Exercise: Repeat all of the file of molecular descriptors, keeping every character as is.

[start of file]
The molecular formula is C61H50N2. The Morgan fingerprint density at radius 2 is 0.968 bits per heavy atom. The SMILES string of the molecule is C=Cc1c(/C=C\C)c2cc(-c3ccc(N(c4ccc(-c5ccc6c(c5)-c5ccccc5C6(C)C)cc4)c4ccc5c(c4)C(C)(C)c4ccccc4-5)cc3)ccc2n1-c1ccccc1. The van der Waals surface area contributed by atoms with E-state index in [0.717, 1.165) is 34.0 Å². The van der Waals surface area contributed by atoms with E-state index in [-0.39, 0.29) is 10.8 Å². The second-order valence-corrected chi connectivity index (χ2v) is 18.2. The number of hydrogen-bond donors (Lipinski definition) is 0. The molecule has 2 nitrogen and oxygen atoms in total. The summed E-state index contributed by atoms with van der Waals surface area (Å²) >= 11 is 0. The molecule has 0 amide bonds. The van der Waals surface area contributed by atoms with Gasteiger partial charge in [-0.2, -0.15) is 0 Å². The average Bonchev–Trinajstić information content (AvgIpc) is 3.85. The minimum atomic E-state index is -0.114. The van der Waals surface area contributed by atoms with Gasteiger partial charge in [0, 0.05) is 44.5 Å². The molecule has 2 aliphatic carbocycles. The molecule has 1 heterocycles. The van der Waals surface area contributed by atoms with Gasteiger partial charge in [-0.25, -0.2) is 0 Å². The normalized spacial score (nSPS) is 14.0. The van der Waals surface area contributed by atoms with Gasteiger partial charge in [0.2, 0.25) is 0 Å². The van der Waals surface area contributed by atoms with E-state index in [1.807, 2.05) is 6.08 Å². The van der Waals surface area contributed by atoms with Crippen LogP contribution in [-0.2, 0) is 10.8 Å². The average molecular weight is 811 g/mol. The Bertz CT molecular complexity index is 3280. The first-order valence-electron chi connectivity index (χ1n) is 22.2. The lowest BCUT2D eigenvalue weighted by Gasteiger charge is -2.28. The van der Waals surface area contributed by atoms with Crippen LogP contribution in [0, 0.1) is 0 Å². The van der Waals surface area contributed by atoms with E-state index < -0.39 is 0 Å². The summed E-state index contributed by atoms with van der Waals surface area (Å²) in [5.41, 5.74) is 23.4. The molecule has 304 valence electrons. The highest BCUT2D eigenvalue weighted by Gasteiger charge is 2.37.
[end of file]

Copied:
The molecular formula is C61H50N2. The Morgan fingerprint density at radius 2 is 0.968 bits per heavy atom. The SMILES string of the molecule is C=Cc1c(/C=C\C)c2cc(-c3ccc(N(c4ccc(-c5ccc6c(c5)-c5ccccc5C6(C)C)cc4)c4ccc5c(c4)C(C)(C)c4ccccc4-5)cc3)ccc2n1-c1ccccc1. The van der Waals surface area contributed by atoms with E-state index in [0.717, 1.165) is 34.0 Å². The van der Waals surface area contributed by atoms with E-state index in [-0.39, 0.29) is 10.8 Å². The second-order valence-corrected chi connectivity index (χ2v) is 18.2. The number of hydrogen-bond donors (Lipinski definition) is 0. The molecule has 2 nitrogen and oxygen atoms in total. The summed E-state index contributed by atoms with van der Waals surface area (Å²) >= 11 is 0. The molecule has 0 amide bonds. The van der Waals surface area contributed by atoms with Gasteiger partial charge in [-0.2, -0.15) is 0 Å². The average Bonchev–Trinajstić information content (AvgIpc) is 3.85. The minimum atomic E-state index is -0.114. The van der Waals surface area contributed by atoms with Gasteiger partial charge in [0, 0.05) is 44.5 Å². The molecule has 2 aliphatic carbocycles. The molecule has 1 heterocycles. The van der Waals surface area contributed by atoms with Gasteiger partial charge in [-0.25, -0.2) is 0 Å². The normalized spacial score (nSPS) is 14.0. The van der Waals surface area contributed by atoms with Gasteiger partial charge in [0.2, 0.25) is 0 Å². The van der Waals surface area contributed by atoms with E-state index in [1.807, 2.05) is 6.08 Å². The van der Waals surface area contributed by atoms with Crippen LogP contribution in [-0.2, 0) is 10.8 Å². The average molecular weight is 811 g/mol. The Bertz CT molecular complexity index is 3280. The first-order valence-electron chi connectivity index (χ1n) is 22.2. The lowest BCUT2D eigenvalue weighted by Gasteiger charge is -2.28. The van der Waals surface area contributed by atoms with Crippen LogP contribution in [0, 0.1) is 0 Å². The van der Waals surface area contributed by atoms with E-state index < -0.39 is 0 Å². The summed E-state index contributed by atoms with van der Waals surface area (Å²) in [5.41, 5.74) is 23.4. The molecule has 304 valence electrons. The highest BCUT2D eigenvalue weighted by Gasteiger charge is 2.37.